The O.J. Simpson trial is Johnson's main case study of the press in the 1990s. Not only does it represent the blurring of entertainment and news, he says, but it also reveals fundamental attitudes about race. Sixteen months after the not-guilty verdict in the criminal trial, Johnson writes, "an all-white jury in Southern California's suburban Orange County unanimously found Simpson responsible for the murders." These words may sound like a powerful statement about race and society, but they're wrong in two crucial respects. First, the jury in the civil trial was not "all-white." According to self-descriptions, jurors included one Hispanic, one Asian, and one person of Asian and black heritage. Second, the trial took place not in suburban Orange County but in the relatively bohemian Los Angeles County community of Santa Monica. So Simpson lost with a multiethnic jury in a socially liberal city. Doesn't have the same punch when you put it that way, does it?
Johnson claims that television stations are downplaying news, and he blames deregulation by the Federal Communications Commission. Actually, because of market pressure and improved technology, local news broadcasts have become longer and more frequent. Public affairs broadcasting did take a hit during the 1990s, but as the result of increased regulation. The "must carry" provisions of the Cable Act of 1992 required cable operators to carry over-the-air broadcast signals on their systems. To make room, many operators dropped C-SPAN—the home of the sort of serious programming that Johnson claims is missing from the tube.
Johnson apparently believes that there was once a golden age of high-minded, morally pristine, and intellectually rigorous journalists. He mentions Walter Lippmann, but historical research has revealed that Lippmann wrote columns praising speeches that he himself had ghostwritten for favored politicians. Johnson quotes a 1958 speech in which the sainted Edward R. Murrow warned that television was already "being used to distract, delude, amuse, and insulate us." He sees prophecy in those words, but he misses their hypocrisy. Murrow himself helped found celebrity television journalism with Person to Person, an interview show in which he sat in a studio and asked chatty questions of guests sitting in their homes.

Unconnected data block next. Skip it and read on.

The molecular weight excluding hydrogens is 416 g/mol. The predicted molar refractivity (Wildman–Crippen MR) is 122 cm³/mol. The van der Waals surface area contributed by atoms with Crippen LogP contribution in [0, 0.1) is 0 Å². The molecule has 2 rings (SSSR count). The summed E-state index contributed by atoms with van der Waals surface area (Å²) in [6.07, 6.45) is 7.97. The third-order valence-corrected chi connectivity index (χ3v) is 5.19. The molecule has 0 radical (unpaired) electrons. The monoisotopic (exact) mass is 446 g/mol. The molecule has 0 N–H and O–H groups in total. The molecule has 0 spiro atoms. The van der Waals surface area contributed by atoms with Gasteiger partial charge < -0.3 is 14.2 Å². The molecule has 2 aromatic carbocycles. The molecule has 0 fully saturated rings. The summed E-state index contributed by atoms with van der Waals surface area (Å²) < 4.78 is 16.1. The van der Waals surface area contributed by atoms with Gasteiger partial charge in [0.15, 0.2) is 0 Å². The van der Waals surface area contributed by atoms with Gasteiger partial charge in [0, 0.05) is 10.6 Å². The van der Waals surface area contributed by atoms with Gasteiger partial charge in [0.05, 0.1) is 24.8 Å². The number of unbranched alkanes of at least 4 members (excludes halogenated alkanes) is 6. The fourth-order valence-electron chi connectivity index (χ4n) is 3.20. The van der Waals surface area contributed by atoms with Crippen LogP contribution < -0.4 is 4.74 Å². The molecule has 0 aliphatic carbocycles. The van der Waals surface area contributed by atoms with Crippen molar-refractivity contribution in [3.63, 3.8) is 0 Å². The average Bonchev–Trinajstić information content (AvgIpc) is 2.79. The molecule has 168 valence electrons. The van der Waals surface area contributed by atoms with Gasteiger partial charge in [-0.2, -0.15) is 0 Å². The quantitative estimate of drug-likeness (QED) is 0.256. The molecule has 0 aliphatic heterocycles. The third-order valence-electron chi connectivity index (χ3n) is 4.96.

Johnson saves his purest venom for the new media: "the disgraceful attack talk-radio programs" and Internet sites featuring "cranks, sensation-seekers, professional hit men, rumor-and-hate mongers, maliciously motivated ideologues." He sneers at Matt Drudge's claim of an 80 percent accuracy rate, which "even the least reputable newspaper or TV broadcast would deem unacceptable." In light of the many inaccuracies in his own book, Johnson should ponder a line from Matthew (the gospel writer, not Drudge): "For with what judgment ye judge, ye shall be judged: and with what measure ye mete, it shall be measured unto you."
Johnson contends that Internet-generated bile has turned people away from public life, forgetting the many ways in which the Web fosters debate and discussion. In fact, if Johnson had wanted to find diverse and thoughtful criticisms of Internet news, he could have searched www. daypop.com and found it on a large number of Web logs that offer exactly what he claims is missing in cyberspace.
The book's longest section, "Scandal Times," offers a painfully detailed account of the Monica Lewinsky affair. Johnson purports to use it as a window on America's corrupt soul but along the way throws in reams of needless detail. In a taped conversation with Lewinsky, a footnote tells us, Linda Tripp confessed that she had gone seven years without sex. Johnson adds: "How relevant, or revelatory, that may be is beyond my capacity to determine." So unless his purpose is just to sling a bit of slime in Tripp's direction, why does he mention it in the first place?
Toward the end of this 212-page section, Johnson quotes New York Times reporter Francis X. Clines calling the story "a toxic waste dump of fetid ingredients and methane energies." It's hard to understand why Johnson needs so much space to reach a conclusion that nearly everyone else reached four years ago. Nevertheless, this portion of the book could serve a socially useful purpose: If American armed forces started reading it aloud to the Al Qaeda prisoners, they'd break in no time flat.
In light of the horrific events that occurred after Johnson wrote the book's last lines, his title does not seem so ironic after all. Even in the best of times, however, political life requires probing and subtle analysis, which you won't find here. Johnson once published a book about the 1980s whose title sums up his own approach to the 1990s: Sleepwalking Through History.